Through the decay and loss of primal relevance religion in later centuries has been emasculated to the status and character of a mere aspect of psychology. It has degenerated from robust practique to pious sentimentalism. It is sheer disposition to devoutness, to sanctimoniousness. At times it is hardly even that, becoming just dilettante aesthetics. Indeed Santayana, the Harvard philosopher, concedes that this is all that it should presume to be. With many it becomes the expression of quite irrational, maudlin, eccentric and ignoble impulses of human nature. In this respect it has presented for centuries a most ungainly picture, an exhibition of our nature at its weakest. One needs only to point to its known ecclesiastical record to confirm this statement. It is religion that has bred the most bitter wars, the most arrant bigotry, the cruelest persecution, the foulest forms of man’s inhumanity to man that history narrates. While at the same time it has given play to some of the most shining forms of loyalty to high things, devotion to noble causes and sublime sacrifice for lofty principles, its influence in history has been of debatable value. As a result a large segment of the intelligent portion of mankind, especially in the West, has definitely repudiated it as a beneficent cultural force. Theology, which ranked in ancient days as the Kingly Science, is now reduced to so sorry a state of neglect that even its own professors, the ministers, are no longer genuinely interested in it. An eminent metropolitian pastor recently declared in a sermon that theology would in fifteen years be as obsolete as Grecian mythology, and said that he had turned his religious effort in the direction of social service.
Yet in spite of its derelict predicament religion continues to exert upon the mind of the age a tremendous weight of influence out of all proportion to its slender appeal to rationalism. This power is drawn from the inherent force and sway of traditionalism in common nature. Tradition is not itself rational. Its habitudes are frequently in contravention of logic. It rests upon the deeper mystical susceptibilities of the human psyche in the social mass. Superstition grows upon the fertile soil of uncritical mysticism, abetted by priestcraft. So religion presides still at all social functions having vital reference to life. The Bible still casts its lugubrious shadow over christenings, weddings, funerals; stalks abroad in the courts, the schools, and on every solemn occasion. To an extent of which the individual is little aware, Bible phrases still dominate the daily mass consciousness. Children are still indoctrinated with the statements of a meaningless orthodoxy and the formulae of catechetical instruction.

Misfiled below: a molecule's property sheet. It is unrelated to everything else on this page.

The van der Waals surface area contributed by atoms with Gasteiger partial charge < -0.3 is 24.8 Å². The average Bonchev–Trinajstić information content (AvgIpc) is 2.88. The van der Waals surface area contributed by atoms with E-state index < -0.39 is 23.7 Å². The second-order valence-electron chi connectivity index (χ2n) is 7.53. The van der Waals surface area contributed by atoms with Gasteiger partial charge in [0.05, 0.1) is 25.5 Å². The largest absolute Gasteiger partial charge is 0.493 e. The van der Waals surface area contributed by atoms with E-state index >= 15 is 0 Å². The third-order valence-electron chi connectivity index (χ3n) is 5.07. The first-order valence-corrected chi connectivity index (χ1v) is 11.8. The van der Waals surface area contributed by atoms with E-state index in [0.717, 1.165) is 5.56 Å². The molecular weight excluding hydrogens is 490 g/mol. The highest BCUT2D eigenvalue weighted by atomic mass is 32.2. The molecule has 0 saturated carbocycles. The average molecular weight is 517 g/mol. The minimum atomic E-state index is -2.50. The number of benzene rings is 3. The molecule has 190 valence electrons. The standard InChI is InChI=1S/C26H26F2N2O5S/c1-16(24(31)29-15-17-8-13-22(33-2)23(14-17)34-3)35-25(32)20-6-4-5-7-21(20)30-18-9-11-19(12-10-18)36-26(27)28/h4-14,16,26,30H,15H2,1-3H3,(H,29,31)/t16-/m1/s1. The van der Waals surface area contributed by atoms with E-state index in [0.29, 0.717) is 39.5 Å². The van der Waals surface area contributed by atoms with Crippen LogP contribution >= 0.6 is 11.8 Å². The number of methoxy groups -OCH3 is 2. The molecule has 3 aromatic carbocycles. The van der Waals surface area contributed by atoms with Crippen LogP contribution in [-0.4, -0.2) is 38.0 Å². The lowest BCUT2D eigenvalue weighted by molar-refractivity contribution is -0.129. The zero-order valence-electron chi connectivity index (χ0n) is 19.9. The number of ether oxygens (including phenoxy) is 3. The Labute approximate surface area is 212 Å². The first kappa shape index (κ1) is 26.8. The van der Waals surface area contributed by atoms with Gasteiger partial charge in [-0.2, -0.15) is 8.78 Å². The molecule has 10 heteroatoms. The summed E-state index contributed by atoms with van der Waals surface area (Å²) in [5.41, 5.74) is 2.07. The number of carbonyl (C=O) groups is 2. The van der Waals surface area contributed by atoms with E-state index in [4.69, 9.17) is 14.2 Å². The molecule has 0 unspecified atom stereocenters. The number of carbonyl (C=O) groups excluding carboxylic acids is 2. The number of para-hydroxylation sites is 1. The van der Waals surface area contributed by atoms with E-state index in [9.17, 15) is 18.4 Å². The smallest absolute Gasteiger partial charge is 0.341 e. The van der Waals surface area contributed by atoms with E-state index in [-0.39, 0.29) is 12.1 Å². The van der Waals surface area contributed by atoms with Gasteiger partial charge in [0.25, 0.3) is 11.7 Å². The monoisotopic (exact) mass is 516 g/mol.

Religion thus occupies a most ambiguous position; neglected and flouted, yet in the exercise of its traditional power; discredited as irrational, yet dominant over the collective mind; almost totally uncomprehended even by is purveyors, yet forced upon each succeeding generation of children as the very bread of life; holding its place by the sheer force of custom, yet at last seriously menaced with extinction by economically determined radicals.
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